We tend to think of air pollution as the smog that hovers over busy cities or the fumes billowing from a smokestack. But certain pollutants are more common indoors than out. Volatile organic compounds for example, can be two to five times higher indoors than out under normal circumstances. They come from chemicals like paint or nail polish, but also off-gassing from carpeting and insulation. Other contaminants such as radon or carbon monoxide build up in enclosed spaces that they enter. So how do we clean the air in our homes?
According to the Environmental Protection Agency, a good approach to reducing indoor air pollutants in your home is to increase the amount of outdoor air coming indoors. That is, open windows, doors, and vents if weather and air quality conditions permit.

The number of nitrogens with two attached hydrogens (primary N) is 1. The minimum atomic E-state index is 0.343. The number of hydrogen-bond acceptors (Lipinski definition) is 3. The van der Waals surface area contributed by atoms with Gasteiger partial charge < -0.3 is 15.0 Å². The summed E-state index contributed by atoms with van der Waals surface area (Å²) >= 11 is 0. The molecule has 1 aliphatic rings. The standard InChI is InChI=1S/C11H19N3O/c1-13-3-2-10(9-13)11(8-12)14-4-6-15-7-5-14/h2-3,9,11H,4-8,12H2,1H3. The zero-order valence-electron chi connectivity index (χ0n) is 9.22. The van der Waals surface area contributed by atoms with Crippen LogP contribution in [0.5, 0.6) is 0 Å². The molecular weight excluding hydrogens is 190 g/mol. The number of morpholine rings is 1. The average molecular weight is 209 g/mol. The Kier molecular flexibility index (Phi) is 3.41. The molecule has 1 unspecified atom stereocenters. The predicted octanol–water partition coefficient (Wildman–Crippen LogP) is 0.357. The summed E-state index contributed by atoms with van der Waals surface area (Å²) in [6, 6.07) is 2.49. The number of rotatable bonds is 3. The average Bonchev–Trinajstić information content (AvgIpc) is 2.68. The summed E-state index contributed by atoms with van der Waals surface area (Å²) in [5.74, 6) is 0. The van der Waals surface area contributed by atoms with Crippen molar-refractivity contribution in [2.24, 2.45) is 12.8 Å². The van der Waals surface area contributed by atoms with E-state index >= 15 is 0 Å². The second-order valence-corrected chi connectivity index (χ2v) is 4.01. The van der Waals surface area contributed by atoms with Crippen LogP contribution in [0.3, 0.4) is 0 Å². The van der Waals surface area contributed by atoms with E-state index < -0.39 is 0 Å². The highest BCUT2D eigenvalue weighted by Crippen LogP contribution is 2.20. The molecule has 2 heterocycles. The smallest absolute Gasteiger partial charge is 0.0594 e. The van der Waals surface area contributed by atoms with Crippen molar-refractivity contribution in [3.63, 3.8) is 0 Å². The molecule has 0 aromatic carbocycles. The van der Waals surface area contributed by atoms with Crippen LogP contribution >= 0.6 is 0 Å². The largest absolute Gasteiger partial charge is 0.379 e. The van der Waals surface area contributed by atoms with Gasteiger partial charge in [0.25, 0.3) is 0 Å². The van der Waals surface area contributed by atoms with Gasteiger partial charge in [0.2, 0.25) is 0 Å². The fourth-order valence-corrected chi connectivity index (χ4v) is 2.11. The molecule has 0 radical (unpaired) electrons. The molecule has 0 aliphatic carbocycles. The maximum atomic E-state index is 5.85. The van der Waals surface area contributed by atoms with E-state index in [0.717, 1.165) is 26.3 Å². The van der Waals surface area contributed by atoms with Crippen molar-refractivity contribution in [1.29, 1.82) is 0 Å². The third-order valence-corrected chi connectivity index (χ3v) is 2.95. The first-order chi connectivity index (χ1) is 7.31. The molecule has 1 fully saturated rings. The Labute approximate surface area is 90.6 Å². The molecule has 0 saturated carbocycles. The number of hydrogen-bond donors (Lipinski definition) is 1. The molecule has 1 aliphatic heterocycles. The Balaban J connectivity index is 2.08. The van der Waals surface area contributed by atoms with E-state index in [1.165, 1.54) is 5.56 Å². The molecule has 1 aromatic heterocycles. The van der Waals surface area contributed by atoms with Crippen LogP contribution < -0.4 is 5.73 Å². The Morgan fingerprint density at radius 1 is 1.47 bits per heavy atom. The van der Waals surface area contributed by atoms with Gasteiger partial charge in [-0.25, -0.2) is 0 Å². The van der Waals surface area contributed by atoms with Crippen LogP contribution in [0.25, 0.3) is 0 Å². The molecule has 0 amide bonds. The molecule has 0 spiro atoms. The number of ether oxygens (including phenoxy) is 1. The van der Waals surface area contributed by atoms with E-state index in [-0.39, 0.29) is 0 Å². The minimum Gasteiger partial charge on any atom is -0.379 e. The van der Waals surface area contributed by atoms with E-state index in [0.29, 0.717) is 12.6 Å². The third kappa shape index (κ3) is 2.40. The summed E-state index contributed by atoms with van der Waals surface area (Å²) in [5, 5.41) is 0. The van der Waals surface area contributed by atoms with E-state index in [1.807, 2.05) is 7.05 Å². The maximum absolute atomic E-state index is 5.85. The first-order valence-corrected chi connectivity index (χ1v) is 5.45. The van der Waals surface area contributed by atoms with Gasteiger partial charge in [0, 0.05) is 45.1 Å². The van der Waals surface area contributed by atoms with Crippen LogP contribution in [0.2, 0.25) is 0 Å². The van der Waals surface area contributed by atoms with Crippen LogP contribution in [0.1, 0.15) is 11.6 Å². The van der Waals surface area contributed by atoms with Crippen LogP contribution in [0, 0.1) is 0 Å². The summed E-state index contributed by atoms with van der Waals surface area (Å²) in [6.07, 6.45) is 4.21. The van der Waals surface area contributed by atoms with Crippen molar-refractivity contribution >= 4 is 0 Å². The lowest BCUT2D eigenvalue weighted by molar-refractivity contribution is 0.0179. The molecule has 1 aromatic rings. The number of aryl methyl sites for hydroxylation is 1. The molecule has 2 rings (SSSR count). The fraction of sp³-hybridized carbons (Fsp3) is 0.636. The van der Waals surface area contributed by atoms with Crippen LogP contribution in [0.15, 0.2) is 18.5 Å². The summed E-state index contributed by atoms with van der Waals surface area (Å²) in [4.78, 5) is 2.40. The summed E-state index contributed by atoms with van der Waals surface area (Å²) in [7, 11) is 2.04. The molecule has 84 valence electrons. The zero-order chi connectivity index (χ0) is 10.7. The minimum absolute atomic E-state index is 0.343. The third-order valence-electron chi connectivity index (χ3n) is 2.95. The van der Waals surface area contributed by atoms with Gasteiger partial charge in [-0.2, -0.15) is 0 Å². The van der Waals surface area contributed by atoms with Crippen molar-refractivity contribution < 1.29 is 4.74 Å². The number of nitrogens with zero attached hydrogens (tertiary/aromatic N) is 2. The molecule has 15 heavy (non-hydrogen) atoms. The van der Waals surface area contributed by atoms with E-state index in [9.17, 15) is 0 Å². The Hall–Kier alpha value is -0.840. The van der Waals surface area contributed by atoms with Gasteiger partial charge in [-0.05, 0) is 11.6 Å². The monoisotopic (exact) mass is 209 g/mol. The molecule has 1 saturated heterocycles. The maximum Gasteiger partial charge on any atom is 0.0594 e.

Even if you don't open your windows to the new season, you can refresh your air quality. Minimize allergy triggers and toxins so that your air is clean all over the house. Here's how to fight common air invaders.
Air Invader: Tobacco smoke
Best Defense: Quit smoking! Cleaner air is just one reason. (Your fertility, fetal development , and children's health are all ill-affected by smoke or second-hand smoke. And then there's the expense!) Do it today, or help household members who smoke to quit. At the very least, take it outside—whatever the weather.
Air Invader: Cat dander
Best Defense: If you already suffer from allergies, chances are you're also allergic to cats—even if it doesn't show up in a blood test&mdsh;according to a study published in the American Journal of Respiratory and Critical Care Medicine. Get kitty a bed of his own (or banish him from the bedroom), and vacuum rugs and upholstery regularly with a HEPA-filtered vacuum cleaner.